Conservatives who want to blame Donald Trump for Republican failure to produce a red wave in Tuesday’s midterm elections face a tantalizing dilemma.
What to do about the former president?
Clearly the GOP’s smart move at this point would be to ditch Trump. He picked candidates to endorse based on loyalty to him and how likely they were to go along with his big lie that massive voter fraud cost him the 2020 presidential election.
His picks lost badly. Voters rejected candidates for governor and secretary of state who questioned the integrity of elections. Democrats won big in Michigan, Pennsylvania and other states Trump won in 2016.
Trump’s bad picks turned what should have been GOP slam dunks into close calls and cost Republicans races they should have won.
“Trump blasted across media spectrum over Republicans’ midterms performance: ‘Biggest loser tonight,’” Fox News declared in a headline.
But here’s the thing: Trump is not going to go quietly into the night. If Republican Party leaders abandon Trump he’s going to tell his supporters to stay home. He’ll tank the party’s chances in 2024 just like he tanked the two Georgia Senate races in 2020.
Trump cost Republicans control of the Senate then and he’ll cost them the presidency in 2024. That’s just how he rolls. The twice-impeached Trump’s brand is deeply damaged, despite efforts to dismiss the work of the Jan. 6 committee and the multiple criminal and civil cases pending against him.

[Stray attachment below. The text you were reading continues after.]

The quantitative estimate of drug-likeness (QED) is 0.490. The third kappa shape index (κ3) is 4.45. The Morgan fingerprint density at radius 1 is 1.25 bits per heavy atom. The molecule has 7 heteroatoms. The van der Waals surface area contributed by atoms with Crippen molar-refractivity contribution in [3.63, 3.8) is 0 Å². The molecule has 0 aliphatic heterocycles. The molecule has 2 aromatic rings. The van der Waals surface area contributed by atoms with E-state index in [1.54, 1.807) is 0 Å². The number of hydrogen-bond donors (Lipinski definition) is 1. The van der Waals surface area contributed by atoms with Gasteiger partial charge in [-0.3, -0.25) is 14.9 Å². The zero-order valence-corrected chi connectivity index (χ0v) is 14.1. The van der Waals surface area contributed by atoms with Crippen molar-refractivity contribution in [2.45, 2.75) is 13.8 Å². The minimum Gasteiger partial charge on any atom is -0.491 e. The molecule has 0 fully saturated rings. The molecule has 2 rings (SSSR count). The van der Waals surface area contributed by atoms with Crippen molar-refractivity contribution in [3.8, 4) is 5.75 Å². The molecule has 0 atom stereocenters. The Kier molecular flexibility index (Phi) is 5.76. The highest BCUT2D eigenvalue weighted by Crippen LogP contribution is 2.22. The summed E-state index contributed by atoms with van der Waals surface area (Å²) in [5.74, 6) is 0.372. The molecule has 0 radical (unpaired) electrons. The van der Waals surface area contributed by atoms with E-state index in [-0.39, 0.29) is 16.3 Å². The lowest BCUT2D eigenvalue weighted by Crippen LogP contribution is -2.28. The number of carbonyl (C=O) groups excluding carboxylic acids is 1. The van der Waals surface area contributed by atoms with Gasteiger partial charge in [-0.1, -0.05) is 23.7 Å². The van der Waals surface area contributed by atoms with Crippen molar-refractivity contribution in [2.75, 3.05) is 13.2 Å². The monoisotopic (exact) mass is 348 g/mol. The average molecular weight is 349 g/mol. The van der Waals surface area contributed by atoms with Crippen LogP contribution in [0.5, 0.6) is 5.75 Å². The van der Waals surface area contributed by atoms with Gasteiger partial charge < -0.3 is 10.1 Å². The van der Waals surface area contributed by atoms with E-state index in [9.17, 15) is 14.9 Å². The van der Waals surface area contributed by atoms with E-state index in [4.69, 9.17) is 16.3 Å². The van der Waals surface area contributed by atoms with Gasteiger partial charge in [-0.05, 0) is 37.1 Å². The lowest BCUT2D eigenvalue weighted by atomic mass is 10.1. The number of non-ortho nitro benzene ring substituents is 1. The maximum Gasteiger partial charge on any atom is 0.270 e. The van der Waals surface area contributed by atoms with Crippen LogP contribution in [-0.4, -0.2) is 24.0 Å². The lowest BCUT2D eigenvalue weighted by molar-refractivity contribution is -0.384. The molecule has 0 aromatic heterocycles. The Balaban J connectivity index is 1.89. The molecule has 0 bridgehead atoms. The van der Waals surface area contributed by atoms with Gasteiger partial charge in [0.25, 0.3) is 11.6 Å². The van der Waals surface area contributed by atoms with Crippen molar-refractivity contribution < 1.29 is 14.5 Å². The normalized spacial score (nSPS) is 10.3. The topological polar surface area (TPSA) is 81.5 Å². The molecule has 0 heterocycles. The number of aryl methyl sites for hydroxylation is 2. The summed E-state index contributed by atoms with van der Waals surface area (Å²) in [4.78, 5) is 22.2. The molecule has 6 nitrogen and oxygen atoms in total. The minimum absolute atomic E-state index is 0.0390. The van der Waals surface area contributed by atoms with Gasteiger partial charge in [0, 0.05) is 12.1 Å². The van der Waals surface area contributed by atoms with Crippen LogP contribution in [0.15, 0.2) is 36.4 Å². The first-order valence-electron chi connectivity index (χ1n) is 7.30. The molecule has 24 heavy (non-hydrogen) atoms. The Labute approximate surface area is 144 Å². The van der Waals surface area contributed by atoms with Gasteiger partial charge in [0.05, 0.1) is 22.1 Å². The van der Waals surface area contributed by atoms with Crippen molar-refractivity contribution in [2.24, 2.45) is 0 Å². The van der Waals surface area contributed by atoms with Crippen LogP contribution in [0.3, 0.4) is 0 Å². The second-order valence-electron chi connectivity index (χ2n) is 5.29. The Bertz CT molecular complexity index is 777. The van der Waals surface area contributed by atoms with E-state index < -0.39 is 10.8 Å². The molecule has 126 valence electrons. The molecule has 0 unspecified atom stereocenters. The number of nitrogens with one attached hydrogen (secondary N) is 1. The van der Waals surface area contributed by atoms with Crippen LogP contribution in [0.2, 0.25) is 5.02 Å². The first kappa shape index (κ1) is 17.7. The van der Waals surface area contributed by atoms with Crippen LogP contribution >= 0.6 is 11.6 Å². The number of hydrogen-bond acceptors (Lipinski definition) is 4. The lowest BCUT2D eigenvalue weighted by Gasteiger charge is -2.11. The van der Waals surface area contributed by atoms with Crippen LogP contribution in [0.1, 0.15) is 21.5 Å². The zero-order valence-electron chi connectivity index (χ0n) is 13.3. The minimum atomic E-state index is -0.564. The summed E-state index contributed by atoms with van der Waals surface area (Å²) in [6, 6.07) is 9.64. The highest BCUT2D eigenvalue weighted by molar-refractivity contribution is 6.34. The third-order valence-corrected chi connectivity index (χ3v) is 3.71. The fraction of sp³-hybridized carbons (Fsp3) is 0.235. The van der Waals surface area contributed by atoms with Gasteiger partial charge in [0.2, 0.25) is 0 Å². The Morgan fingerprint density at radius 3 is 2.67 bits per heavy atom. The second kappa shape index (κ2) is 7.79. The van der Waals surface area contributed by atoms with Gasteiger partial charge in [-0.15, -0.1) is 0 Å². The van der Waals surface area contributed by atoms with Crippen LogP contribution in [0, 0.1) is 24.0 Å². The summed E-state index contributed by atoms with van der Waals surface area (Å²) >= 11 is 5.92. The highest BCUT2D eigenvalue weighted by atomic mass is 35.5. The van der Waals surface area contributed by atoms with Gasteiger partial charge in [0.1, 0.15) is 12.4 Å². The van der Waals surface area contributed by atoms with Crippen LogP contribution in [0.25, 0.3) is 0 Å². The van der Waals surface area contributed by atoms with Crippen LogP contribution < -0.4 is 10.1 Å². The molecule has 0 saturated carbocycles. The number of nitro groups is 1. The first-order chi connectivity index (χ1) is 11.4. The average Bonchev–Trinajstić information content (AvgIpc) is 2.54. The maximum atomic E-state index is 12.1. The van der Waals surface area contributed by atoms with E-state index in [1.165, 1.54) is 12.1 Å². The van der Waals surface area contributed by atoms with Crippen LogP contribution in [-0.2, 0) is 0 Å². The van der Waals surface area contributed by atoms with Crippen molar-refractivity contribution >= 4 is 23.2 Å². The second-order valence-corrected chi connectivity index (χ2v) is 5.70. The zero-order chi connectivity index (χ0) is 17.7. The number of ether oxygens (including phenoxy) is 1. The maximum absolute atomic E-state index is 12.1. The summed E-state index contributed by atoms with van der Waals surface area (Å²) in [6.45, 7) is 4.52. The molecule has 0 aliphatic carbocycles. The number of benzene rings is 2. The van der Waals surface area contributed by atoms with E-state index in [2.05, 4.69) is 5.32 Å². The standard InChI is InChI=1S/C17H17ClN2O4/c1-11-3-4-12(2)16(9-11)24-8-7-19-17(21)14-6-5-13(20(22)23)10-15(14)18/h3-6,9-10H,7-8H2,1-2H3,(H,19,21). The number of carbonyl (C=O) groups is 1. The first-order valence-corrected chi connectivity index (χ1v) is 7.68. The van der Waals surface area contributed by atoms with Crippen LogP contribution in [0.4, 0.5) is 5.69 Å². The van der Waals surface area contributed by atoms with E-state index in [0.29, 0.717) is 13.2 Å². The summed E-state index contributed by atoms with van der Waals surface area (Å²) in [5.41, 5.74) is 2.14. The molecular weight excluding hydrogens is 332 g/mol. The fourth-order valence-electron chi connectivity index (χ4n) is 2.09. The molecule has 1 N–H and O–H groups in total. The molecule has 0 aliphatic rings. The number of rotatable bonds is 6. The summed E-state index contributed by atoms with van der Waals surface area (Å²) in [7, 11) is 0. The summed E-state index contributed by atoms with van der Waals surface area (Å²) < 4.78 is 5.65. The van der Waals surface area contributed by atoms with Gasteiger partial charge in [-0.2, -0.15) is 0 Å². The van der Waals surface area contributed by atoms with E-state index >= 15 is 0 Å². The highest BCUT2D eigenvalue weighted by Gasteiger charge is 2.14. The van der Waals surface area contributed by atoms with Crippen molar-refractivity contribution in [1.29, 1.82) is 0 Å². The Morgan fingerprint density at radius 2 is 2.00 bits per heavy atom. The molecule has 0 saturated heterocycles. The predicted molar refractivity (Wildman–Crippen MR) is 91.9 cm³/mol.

Trump will not win the presidency if he’s the nominee and if he’s not nominated he’ll make sure the GOP candidate loses. Trump has already telegraphed that he intends to seek a third run for president in 2024 by teasing a big announcement on Nov. 15.
It would be a mistake to underestimate Trump’s ability to take the ship down with him. His supporters adore him with messiah-like loyalty. The only group they hate more than Democrats are “never Trumpers” they call Republicans In Name Only, or RINOs.
The party’s smart move would be to rally behind Florida Gov. Ron DeSantis, who won big Tuesday night. During a recent rally, Trump took aim at the Sunshine State governor, mocking him with the nickname, “Ron De-Sanctimonious.” It reminded people of how Trump destroyed Ted Cruz, Marco Rubio, Jeb Bush and other Republicans during his ascent to political power in 2016.
Trump causes Republicans to lose because he mobilizes Democrats and independents to turn out and vote against him. Sure, Trump is great at whipping up support among the GOP base. But a key lesson from Tuesday is that when a party appeases its base too much, it runs the risk of losing independent moderates in the middle.
Messaging that gins up supporters during primaries can repel crucial voters in general elections. The scenario reminds me of the Buffalo Bills during their NFL dynasty of the early 1990s. Sure, they made it to four straight Super Bowls, but they lost all four. Bills fans were bitterly disappointed despite the team’s success.
“How is this not a red wave?” a bewildered “Fox & Friends” host Ainsley Earhardt asked of her TV colleagues Wednesday morning. “I heard last night this is an indictment on the Republican Party. Is it?”
Many seem to have made the same mistake former U.S. Rep. Dan Lipinski made two weeks before the election when he predicted a Republican tsunami. I warned readers that Lipinski’s prediction was based on flawed expectations that the party holding the White House would always lose a bunch of seats in Congress during midterms.